Friday, 5 February 2016

Workbook Answers/Solutions of A Collection of ICSE Poems and Short Stories, God lives in the panch by Munshi Premchand

Workbook solutions of God lives in the panch by Munshi Premchand


I.

 (i) Alagu and Jumman were close childhood friends. They used to till their land in common, were partners in money lending business and used to take care of each other’s household, in case of either’s absence.

(ii) The secret of their mutual trust and confidence was their mutual outlook and a community of ideas.

 (iii) Jumman’s father was a strict disciplinarian, who believed in the precept, “Don’t spare the rod, or you’ll spoil him.” As a result of his precept, his son grew up to be a fine scholar, who was unequal in the entire village for drafting petitions or drawing up a deed.

 (iv) Alagu’s father believed that a teacher’s blessings are necessary for transforming a student into a fine scholar and that his blessings can be attained by keeping his hookah fresh and feeding his chillum regularly. Alagu continued with his father’s advice and spent his time serving his teacher by keeping his hookah fresh and feeding his chillum. Consequently, Alagu failed to acquire much education.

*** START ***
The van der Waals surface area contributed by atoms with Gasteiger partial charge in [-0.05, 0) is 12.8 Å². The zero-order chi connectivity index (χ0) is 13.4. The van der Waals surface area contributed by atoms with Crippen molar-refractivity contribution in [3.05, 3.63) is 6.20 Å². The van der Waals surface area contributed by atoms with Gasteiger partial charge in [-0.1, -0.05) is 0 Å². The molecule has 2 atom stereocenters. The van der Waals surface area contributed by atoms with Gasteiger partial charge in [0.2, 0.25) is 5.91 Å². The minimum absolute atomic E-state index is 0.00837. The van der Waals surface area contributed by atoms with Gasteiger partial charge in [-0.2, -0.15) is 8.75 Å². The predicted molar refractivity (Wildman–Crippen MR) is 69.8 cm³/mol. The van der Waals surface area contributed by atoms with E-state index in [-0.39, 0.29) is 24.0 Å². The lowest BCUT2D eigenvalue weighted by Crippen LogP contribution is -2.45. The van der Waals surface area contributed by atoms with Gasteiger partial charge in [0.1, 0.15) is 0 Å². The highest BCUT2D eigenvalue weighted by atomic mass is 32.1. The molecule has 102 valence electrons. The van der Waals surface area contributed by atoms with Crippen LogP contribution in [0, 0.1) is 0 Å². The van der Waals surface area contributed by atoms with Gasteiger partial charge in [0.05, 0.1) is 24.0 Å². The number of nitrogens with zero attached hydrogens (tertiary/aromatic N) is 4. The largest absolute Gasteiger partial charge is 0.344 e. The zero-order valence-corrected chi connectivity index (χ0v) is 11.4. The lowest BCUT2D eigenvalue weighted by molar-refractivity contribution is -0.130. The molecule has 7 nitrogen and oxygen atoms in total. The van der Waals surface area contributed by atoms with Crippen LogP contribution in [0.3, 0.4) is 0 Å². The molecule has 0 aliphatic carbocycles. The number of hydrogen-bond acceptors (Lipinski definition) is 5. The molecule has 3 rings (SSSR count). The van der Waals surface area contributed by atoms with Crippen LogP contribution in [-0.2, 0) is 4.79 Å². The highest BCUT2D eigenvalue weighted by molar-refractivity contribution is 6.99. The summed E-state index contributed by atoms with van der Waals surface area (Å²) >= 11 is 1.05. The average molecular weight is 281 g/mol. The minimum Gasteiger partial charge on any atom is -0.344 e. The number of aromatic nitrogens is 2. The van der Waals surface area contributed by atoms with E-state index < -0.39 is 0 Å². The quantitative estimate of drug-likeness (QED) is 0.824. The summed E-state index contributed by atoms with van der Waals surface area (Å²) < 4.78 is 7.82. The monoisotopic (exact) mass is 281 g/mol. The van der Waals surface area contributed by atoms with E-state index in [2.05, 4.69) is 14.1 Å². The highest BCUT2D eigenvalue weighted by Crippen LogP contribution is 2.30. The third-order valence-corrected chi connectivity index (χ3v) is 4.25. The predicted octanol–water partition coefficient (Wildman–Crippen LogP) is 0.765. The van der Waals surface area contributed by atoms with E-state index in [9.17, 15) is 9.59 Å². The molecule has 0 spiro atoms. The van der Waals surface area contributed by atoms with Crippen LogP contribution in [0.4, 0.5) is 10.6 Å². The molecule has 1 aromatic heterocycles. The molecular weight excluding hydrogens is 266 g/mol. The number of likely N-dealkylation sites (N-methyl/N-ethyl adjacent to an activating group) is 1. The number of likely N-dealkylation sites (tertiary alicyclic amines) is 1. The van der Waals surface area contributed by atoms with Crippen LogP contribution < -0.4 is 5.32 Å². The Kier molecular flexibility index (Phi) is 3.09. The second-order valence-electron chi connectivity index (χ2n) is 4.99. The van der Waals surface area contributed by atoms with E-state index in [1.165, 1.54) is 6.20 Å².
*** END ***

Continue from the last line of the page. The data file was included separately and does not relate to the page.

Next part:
(v) Alagu was respected in the village for his wealth, whereas Jumman was respected for his learning.




II.

(i) The old lady was Jumman’s maternal aunt and Jumman was her nephew. There was an agreement between the two that the old lady would transfer her property to him on the condition she would be looked after by Jumman and his wife.

 (ii) Before the deed was signed, the old lady’s every wish used to be fulfilled without askance. Jumman was obliging towards her and considerate of all her needs. After the deed was registered, Jumman became indifferent towards her and used to ill treat her.

 (iii) The nephew’s wife’s name was Kariman. She ill-treated the old lady and continuously nagged and insulted her. She never served the old lady her meals without uttering remarks full of bitterness and insult.

 (iv) The old lady patiently bore all the insults and daily humiliation as long as she could. But ultimately she demanded that she should be given a small allowance so that she could set up a separate kitchen for herself.

 (v) Her nephew reacted indifferently to her demands and said that the money did not grow on trees and taunted her that she had not conquered death.

(vi) The old lady threatened her nephew that if he would not fulfill her demands, she would take her case before the panchayat. No, the old lady’s threat did not affect him in anyway. This was because all the members of the panchayat were his friends, whom he had obliged at one time or the other. He was sure that they would not go against him.


III.